FLINT, MI — It was 15 years ago today that the last Buick was built in Flint — a LeSabre that rolled off the line at Buick City at 12:37 p.m. June 29, 1999.
Now, a pipe manufacturing company is taking a shot at success on the same turf.
American SpiralWeld Pipe Co. has started construction at the northern-most end of the Buick City site, the biggest post-Buick sign of life at the sprawling property.
“There’s a lot of work to do, but the building will start to arrive next week, said Patrick J. Hook, vice president of operations at American. “Quite a bit of concrete has been poured … and (loaded) trains will be arriving as early as a week to 10 days from now.”
American is planning to ship 36-inch ductile iron pipe here from its plant in Birmingham, Ala., for use in the Karegnongi Water Authority water pipeline and expects to manufacture most 60- and 66-inch spiralweld pipe for the pipeline once the Flint plant opens in December.
Fresh concrete work near a rail line on the property will allow the company to bring on materials by rail, and reload the pipe onto flatbed trucks so it can be shipped to the site of the KWA construction.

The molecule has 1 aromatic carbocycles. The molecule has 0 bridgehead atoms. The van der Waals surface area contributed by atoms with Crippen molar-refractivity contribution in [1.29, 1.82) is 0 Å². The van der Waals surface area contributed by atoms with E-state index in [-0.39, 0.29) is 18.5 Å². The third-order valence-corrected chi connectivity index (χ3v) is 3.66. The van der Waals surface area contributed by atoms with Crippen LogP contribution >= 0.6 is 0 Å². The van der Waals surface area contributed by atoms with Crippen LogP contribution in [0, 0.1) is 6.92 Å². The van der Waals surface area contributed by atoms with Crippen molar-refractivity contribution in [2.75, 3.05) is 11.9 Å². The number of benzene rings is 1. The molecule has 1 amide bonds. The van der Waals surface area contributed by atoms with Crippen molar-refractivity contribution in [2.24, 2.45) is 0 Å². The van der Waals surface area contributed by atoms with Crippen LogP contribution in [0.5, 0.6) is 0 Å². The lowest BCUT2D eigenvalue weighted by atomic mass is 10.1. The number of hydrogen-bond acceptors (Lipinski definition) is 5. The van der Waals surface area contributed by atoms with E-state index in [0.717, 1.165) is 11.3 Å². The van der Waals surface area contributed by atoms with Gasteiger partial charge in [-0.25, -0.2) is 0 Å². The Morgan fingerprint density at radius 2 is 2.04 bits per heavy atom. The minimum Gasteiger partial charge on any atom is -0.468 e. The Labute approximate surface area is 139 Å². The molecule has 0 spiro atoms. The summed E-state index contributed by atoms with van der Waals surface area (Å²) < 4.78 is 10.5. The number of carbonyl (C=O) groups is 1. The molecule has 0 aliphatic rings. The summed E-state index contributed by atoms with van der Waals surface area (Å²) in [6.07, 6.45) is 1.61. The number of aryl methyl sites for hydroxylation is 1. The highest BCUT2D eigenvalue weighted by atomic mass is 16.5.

The new 180,000-square-foot American manufacturing plant is just a dot on the 400-acre Buick City site, where General Motors once employed more than 27,000 autoworkers.
GM continued to build engines here until 1999 and abandoned the site 10 years later when it passed through bankruptcy.
Revitalizing Auto Communities Environmental Response Trust, the trust established by the U.S. Bankruptcy Court to sell off unwanted GM assets, has in charge of the site since.
Bruce Rasher of RACER said the trust continues to work on reuse of the vast Buick City site.
“RACER is continuing to market the remainder of the property for sale to a buyer or buyers who will invest in redevelopment and job creation,” Rasher said in an email to MLive-The Flint Journal. “As with American, we will consider and evaluate offers for portions of the property, recognizing that a single buyer is unlikely to have a need for the entire parcel.
“We have continued to work with Mayor (Dayne) Walling and his staff, as well as the Flint & Genesee Chamber of Commerce, to seek opportunities for beneficial reuse. They are terrific partners to RACER, and I am confident that our combined efforts will continue to bear fruit.”
Hook said jobs are still available at American with a total of 50-60 employees expected to be working here at full capacity.
“There’s a lot of hires to be made,” Hook said, and the company has hired it Flint plant manager, Tom Andersen, who started working this week.